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Paisley Bed

August 7, 2020

Thanks to its placement near the Perkins Visitor Center, Wave Hill’s Paisley Bed gets an outsize amount of attention for a modest curlicue.

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An aerial shot of the bed last August

As Nature into Art: The Gardens of Wave Hill (Timber Press, 2019) explains, “In this bed, Wave Hill began an exploration of aesthetic frontiers.” In Senior Director of Horticulture Louis Bauer’s hands, the planting of annuals there has become “increasingly daring, or at least unconventional.”

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2011 was a summer for some unusual humor
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2014 offered one take on a cottage garden setting. Photo: Joshua Bright

This summer is no exception. Like so many, this spring Louis Bauer's mind was dwelling increasingly on the vital movement that swept through the country in late May with the horrifying death of George Floyd at the hands of the police in Minneapolis. As Juneteenth approached, he was already making a selection of black plants to fill the bed.

For this bed he used three cultivars of sweet potato vines with black foliage, both the heart-shaped leaf and the cut-leaf forms (Ipomoea batatas cultivars). Around the perimeter is a ring of Hemigraphis repanda, though he believes that the sweet potato plants, having more vigor, may soon overtake the border.

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The cut-leaf form...
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...and the heart-shaped form, bordered by Hemigraphis repanda

“We could have made an elaborate dark-themed bed,” he explains, “but I thought as a spontaneous gesture, simplicity worked better. So we scrapped the more usual elaborate scheme by late March or early April, and came up with the black leaves idea in early June, using starter plants from Augusta Hill Nursery in New Jersey.”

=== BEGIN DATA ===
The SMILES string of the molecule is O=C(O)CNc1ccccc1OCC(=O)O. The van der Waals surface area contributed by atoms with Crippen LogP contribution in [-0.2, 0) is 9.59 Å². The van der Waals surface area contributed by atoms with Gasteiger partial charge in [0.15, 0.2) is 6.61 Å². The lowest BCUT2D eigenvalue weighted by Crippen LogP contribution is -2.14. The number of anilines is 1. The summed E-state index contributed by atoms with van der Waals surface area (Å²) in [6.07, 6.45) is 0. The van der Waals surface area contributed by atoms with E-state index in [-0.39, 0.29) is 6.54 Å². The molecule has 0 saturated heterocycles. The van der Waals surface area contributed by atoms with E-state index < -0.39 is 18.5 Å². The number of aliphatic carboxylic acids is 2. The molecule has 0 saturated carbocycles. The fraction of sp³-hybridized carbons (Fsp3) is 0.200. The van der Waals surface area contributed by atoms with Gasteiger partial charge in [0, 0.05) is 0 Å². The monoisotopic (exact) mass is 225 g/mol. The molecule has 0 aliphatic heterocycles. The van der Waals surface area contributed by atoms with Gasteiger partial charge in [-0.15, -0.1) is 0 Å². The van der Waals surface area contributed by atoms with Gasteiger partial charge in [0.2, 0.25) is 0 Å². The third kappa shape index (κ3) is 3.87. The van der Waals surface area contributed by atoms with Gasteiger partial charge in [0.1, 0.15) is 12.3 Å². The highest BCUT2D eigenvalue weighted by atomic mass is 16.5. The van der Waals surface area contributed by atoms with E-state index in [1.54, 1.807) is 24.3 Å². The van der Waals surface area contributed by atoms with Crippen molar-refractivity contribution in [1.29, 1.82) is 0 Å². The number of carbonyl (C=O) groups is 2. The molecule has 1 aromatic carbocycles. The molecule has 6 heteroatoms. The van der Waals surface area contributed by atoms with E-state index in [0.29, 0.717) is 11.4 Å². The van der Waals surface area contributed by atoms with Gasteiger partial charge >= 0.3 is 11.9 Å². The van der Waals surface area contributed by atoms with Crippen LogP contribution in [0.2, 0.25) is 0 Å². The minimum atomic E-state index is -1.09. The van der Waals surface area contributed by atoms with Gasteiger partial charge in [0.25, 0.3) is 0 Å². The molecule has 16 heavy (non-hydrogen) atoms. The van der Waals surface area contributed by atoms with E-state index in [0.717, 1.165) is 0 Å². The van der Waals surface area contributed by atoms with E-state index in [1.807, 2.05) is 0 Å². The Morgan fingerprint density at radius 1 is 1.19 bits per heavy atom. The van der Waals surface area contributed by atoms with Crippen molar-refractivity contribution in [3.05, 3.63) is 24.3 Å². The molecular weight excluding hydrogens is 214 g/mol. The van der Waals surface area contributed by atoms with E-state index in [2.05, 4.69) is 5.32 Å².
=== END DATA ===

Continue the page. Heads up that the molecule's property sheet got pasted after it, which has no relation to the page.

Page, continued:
Responding to the tenor of the times seems to be becoming a tradition in this imaginative little space. In late March 2017, around the time that Bauer would usually begin planning out the bed for the coming summer and fall, he had what he thought of as a “global cast” for the selection that summer: 17 plants from Asia, the Americas and African continents, all from countries with majority Muslim populations. It was a way, he felt, to call attention to the fact that at a time when immigration to the U.S. from those countries was closed, plants like amaranth, elephant ear, date palm, the castor bean plant and ornamental sage all originated from one or more of those same parts of the world.

The Paisley Bed will continue to flourish through the summer and well into fall. We hope that each time you visit, you will appreciate, as we do, this evocative acknowledgement that Black lives matter, everywhere for all of us.